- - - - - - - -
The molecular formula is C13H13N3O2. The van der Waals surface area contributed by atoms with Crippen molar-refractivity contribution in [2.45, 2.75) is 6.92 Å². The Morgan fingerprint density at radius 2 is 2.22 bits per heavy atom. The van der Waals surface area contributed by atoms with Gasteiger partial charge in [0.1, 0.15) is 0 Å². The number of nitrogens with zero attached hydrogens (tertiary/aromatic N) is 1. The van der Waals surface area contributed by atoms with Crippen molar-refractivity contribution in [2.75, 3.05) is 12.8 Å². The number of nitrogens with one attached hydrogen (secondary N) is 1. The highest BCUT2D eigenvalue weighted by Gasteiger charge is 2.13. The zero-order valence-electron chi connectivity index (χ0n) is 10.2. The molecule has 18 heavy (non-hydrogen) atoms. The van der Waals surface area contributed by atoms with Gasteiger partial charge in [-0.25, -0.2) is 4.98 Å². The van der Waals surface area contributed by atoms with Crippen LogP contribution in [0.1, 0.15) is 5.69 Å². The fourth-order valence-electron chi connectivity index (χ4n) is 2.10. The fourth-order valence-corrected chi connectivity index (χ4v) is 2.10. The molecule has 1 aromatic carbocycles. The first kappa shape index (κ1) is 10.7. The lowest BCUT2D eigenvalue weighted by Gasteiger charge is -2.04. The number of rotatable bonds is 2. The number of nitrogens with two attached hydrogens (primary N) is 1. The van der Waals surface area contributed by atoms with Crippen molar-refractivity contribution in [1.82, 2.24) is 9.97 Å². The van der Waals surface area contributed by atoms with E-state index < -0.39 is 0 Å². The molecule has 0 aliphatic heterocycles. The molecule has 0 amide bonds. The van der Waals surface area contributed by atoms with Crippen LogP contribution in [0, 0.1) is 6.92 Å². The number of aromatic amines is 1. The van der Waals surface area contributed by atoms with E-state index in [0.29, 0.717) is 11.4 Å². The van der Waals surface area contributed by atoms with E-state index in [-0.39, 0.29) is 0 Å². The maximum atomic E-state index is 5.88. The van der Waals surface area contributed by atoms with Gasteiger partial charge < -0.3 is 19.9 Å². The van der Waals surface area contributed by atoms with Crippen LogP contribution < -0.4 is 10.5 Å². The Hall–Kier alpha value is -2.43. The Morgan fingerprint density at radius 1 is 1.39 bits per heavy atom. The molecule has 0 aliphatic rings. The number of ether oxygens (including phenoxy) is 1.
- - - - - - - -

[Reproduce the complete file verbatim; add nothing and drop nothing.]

The molecular formula is C13H13N3O2. The van der Waals surface area contributed by atoms with Crippen molar-refractivity contribution in [2.45, 2.75) is 6.92 Å². The Morgan fingerprint density at radius 2 is 2.22 bits per heavy atom. The van der Waals surface area contributed by atoms with Gasteiger partial charge in [0.1, 0.15) is 0 Å². The number of nitrogens with zero attached hydrogens (tertiary/aromatic N) is 1. The van der Waals surface area contributed by atoms with Crippen molar-refractivity contribution in [2.75, 3.05) is 12.8 Å². The number of nitrogens with one attached hydrogen (secondary N) is 1. The highest BCUT2D eigenvalue weighted by Gasteiger charge is 2.13. The zero-order valence-electron chi connectivity index (χ0n) is 10.2. The molecule has 18 heavy (non-hydrogen) atoms. The van der Waals surface area contributed by atoms with Gasteiger partial charge in [-0.25, -0.2) is 4.98 Å². The van der Waals surface area contributed by atoms with Crippen LogP contribution in [0.1, 0.15) is 5.69 Å². The fourth-order valence-electron chi connectivity index (χ4n) is 2.10. The fourth-order valence-corrected chi connectivity index (χ4v) is 2.10. The molecule has 1 aromatic carbocycles. The first kappa shape index (κ1) is 10.7. The lowest BCUT2D eigenvalue weighted by Gasteiger charge is -2.04. The number of rotatable bonds is 2. The number of nitrogens with two attached hydrogens (primary N) is 1. The van der Waals surface area contributed by atoms with Crippen molar-refractivity contribution in [1.82, 2.24) is 9.97 Å². The van der Waals surface area contributed by atoms with E-state index < -0.39 is 0 Å². The molecule has 0 aliphatic heterocycles. The molecule has 0 amide bonds. The van der Waals surface area contributed by atoms with Crippen LogP contribution in [0, 0.1) is 6.92 Å². The number of aromatic amines is 1. The van der Waals surface area contributed by atoms with E-state index in [0.29, 0.717) is 11.4 Å². The van der Waals surface area contributed by atoms with E-state index in [-0.39, 0.29) is 0 Å². The maximum atomic E-state index is 5.88. The van der Waals surface area contributed by atoms with Gasteiger partial charge < -0.3 is 19.9 Å². The van der Waals surface area contributed by atoms with Crippen LogP contribution < -0.4 is 10.5 Å². The Hall–Kier alpha value is -2.43. The Morgan fingerprint density at radius 1 is 1.39 bits per heavy atom. The molecule has 0 aliphatic rings. The number of ether oxygens (including phenoxy) is 1.